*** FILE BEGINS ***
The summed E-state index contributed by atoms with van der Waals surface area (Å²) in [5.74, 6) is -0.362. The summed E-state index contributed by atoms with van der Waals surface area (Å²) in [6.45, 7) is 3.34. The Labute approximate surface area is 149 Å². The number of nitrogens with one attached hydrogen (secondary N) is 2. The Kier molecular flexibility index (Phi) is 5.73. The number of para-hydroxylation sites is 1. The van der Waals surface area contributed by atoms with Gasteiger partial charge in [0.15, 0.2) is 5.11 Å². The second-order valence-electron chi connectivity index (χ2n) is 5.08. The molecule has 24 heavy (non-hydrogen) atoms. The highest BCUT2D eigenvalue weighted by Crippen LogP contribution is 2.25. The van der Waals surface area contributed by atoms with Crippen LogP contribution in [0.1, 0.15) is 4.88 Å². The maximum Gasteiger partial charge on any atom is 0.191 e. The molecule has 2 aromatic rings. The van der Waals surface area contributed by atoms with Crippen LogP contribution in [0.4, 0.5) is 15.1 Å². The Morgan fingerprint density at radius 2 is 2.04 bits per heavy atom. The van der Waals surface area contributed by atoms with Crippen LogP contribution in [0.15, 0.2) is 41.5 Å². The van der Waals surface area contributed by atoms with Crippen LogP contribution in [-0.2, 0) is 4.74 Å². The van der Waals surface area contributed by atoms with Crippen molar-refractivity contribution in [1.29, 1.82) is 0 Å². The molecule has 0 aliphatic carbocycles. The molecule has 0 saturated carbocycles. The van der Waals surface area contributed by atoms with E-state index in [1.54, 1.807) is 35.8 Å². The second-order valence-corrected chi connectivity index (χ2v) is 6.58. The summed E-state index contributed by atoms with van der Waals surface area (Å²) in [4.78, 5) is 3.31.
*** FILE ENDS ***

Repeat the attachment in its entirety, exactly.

The summed E-state index contributed by atoms with van der Waals surface area (Å²) in [5.74, 6) is -0.362. The summed E-state index contributed by atoms with van der Waals surface area (Å²) in [6.45, 7) is 3.34. The Labute approximate surface area is 149 Å². The number of nitrogens with one attached hydrogen (secondary N) is 2. The Kier molecular flexibility index (Phi) is 5.73. The number of para-hydroxylation sites is 1. The van der Waals surface area contributed by atoms with Gasteiger partial charge in [0.15, 0.2) is 5.11 Å². The second-order valence-electron chi connectivity index (χ2n) is 5.08. The molecule has 24 heavy (non-hydrogen) atoms. The highest BCUT2D eigenvalue weighted by Crippen LogP contribution is 2.25. The van der Waals surface area contributed by atoms with Crippen LogP contribution in [0.1, 0.15) is 4.88 Å². The maximum Gasteiger partial charge on any atom is 0.191 e. The molecule has 2 aromatic rings. The van der Waals surface area contributed by atoms with Crippen LogP contribution in [0.4, 0.5) is 15.1 Å². The Morgan fingerprint density at radius 2 is 2.04 bits per heavy atom. The van der Waals surface area contributed by atoms with Crippen LogP contribution in [0.15, 0.2) is 41.5 Å². The van der Waals surface area contributed by atoms with Crippen LogP contribution in [-0.2, 0) is 4.74 Å². The van der Waals surface area contributed by atoms with Crippen molar-refractivity contribution in [1.29, 1.82) is 0 Å². The molecule has 0 aliphatic carbocycles. The molecule has 0 saturated carbocycles. The van der Waals surface area contributed by atoms with E-state index in [1.54, 1.807) is 35.8 Å². The second-order valence-corrected chi connectivity index (χ2v) is 6.58. The summed E-state index contributed by atoms with van der Waals surface area (Å²) in [4.78, 5) is 3.31.